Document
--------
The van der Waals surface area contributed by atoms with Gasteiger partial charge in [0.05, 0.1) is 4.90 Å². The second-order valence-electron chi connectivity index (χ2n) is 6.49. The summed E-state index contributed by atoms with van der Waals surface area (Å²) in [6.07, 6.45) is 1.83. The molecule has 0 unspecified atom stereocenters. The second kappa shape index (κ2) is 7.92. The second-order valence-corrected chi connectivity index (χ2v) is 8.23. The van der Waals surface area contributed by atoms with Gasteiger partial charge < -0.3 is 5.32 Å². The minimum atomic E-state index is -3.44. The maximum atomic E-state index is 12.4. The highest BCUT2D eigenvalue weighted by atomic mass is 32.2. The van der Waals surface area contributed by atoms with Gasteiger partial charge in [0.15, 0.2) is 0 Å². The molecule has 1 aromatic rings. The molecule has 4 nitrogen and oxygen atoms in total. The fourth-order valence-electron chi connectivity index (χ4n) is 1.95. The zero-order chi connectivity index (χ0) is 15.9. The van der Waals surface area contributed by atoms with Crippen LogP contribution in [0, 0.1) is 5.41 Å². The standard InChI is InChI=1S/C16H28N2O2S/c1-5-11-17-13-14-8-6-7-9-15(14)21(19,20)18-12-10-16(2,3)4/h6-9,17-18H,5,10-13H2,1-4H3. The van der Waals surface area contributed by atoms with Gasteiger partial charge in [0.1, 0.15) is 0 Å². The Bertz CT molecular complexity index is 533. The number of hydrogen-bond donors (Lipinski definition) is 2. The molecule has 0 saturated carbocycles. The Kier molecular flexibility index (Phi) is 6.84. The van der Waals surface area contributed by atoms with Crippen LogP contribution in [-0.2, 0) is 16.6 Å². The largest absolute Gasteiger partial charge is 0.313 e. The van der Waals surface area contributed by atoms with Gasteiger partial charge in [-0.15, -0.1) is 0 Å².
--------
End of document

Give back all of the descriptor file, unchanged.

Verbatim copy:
The van der Waals surface area contributed by atoms with Gasteiger partial charge in [0.05, 0.1) is 4.90 Å². The second-order valence-electron chi connectivity index (χ2n) is 6.49. The summed E-state index contributed by atoms with van der Waals surface area (Å²) in [6.07, 6.45) is 1.83. The molecule has 0 unspecified atom stereocenters. The second kappa shape index (κ2) is 7.92. The second-order valence-corrected chi connectivity index (χ2v) is 8.23. The van der Waals surface area contributed by atoms with Gasteiger partial charge < -0.3 is 5.32 Å². The minimum atomic E-state index is -3.44. The maximum atomic E-state index is 12.4. The highest BCUT2D eigenvalue weighted by atomic mass is 32.2. The van der Waals surface area contributed by atoms with Gasteiger partial charge in [0.15, 0.2) is 0 Å². The molecule has 1 aromatic rings. The molecule has 4 nitrogen and oxygen atoms in total. The fourth-order valence-electron chi connectivity index (χ4n) is 1.95. The zero-order chi connectivity index (χ0) is 15.9. The van der Waals surface area contributed by atoms with Crippen LogP contribution in [0, 0.1) is 5.41 Å². The standard InChI is InChI=1S/C16H28N2O2S/c1-5-11-17-13-14-8-6-7-9-15(14)21(19,20)18-12-10-16(2,3)4/h6-9,17-18H,5,10-13H2,1-4H3. The van der Waals surface area contributed by atoms with Gasteiger partial charge in [0.1, 0.15) is 0 Å². The Bertz CT molecular complexity index is 533. The number of hydrogen-bond donors (Lipinski definition) is 2. The molecule has 0 saturated carbocycles. The Kier molecular flexibility index (Phi) is 6.84. The van der Waals surface area contributed by atoms with Crippen LogP contribution in [-0.2, 0) is 16.6 Å². The largest absolute Gasteiger partial charge is 0.313 e. The van der Waals surface area contributed by atoms with Gasteiger partial charge in [-0.15, -0.1) is 0 Å².